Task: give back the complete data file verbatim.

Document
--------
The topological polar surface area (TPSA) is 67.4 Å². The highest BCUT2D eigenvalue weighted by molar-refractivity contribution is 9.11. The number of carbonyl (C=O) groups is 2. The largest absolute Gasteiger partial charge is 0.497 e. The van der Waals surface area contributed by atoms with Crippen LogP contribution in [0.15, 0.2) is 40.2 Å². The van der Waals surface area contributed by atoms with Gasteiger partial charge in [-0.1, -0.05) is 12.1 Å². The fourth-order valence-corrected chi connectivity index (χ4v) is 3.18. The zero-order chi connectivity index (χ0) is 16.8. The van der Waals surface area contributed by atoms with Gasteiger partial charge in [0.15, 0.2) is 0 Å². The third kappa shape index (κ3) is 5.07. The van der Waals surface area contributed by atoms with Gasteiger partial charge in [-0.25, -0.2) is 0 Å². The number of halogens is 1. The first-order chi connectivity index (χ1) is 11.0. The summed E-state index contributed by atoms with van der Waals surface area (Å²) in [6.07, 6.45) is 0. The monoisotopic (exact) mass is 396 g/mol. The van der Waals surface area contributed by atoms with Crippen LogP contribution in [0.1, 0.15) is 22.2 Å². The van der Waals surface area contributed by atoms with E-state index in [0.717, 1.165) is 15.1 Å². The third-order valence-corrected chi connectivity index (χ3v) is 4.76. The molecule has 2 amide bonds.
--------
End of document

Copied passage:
The topological polar surface area (TPSA) is 67.4 Å². The highest BCUT2D eigenvalue weighted by molar-refractivity contribution is 9.11. The number of carbonyl (C=O) groups is 2. The largest absolute Gasteiger partial charge is 0.497 e. The van der Waals surface area contributed by atoms with Crippen LogP contribution in [0.15, 0.2) is 40.2 Å². The van der Waals surface area contributed by atoms with Gasteiger partial charge in [-0.1, -0.05) is 12.1 Å². The fourth-order valence-corrected chi connectivity index (χ4v) is 3.18. The zero-order chi connectivity index (χ0) is 16.8. The van der Waals surface area contributed by atoms with Gasteiger partial charge in [0.15, 0.2) is 0 Å². The third kappa shape index (κ3) is 5.07. The van der Waals surface area contributed by atoms with Gasteiger partial charge in [-0.25, -0.2) is 0 Å². The number of halogens is 1. The first-order chi connectivity index (χ1) is 11.0. The summed E-state index contributed by atoms with van der Waals surface area (Å²) in [6.07, 6.45) is 0. The monoisotopic (exact) mass is 396 g/mol. The van der Waals surface area contributed by atoms with Crippen LogP contribution in [0.1, 0.15) is 22.2 Å². The van der Waals surface area contributed by atoms with E-state index in [0.717, 1.165) is 15.1 Å². The third-order valence-corrected chi connectivity index (χ3v) is 4.76. The molecule has 2 amide bonds.